Blood-curdling recipe created for space concrete

(Picture: NASA AMES)

Quirky news of the day.

Scientists from the University of Manchester have developed a concrete-like material made of extra-terrestrial dust along with the blood, sweat and tears of astronauts.

In their study, published in Materials Today Bio, they say that a protein from human blood, combined with a compound from urine, sweat or tears, could glue together simulated moon or Mars soil to produce a material stronger than ordinary concrete, perfectly suited for construction work in extra-terrestrial environments.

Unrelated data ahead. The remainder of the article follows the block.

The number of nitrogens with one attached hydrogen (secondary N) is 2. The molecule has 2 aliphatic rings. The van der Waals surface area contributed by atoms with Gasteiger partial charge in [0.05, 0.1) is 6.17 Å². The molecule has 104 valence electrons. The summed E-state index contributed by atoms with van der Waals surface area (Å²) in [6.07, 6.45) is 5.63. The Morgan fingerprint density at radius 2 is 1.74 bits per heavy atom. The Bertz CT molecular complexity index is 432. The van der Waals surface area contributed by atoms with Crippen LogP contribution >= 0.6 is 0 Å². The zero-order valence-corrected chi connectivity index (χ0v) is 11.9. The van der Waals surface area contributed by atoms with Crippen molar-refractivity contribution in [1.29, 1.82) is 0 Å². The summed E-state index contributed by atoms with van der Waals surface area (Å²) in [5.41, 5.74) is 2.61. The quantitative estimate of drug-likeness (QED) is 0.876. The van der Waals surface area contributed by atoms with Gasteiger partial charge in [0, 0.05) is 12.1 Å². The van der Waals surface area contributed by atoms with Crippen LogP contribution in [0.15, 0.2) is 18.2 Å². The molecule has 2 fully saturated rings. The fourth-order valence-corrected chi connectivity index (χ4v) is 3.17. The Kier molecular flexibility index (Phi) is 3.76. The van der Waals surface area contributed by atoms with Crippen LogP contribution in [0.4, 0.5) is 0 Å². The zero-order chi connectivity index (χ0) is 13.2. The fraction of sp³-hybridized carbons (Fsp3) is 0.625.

The cost of transporting a single brick to Mars has been estimated at about US$2m, meaning future Martian colonists cannot bring their building materials with them, but will have to use resources they can obtain on-site for construction and shelter. This is known as in-situ resource utilisation (or ISRU) and typically focusses on the use of loose rock and Martian soil (known as regolith) and sparse water deposits.

However, the Manchester team said that there is one overlooked resource that will, by definition, also be available on any crewed mission to the Red Planet: the crew themselves.

Read more at The Construction Index UK.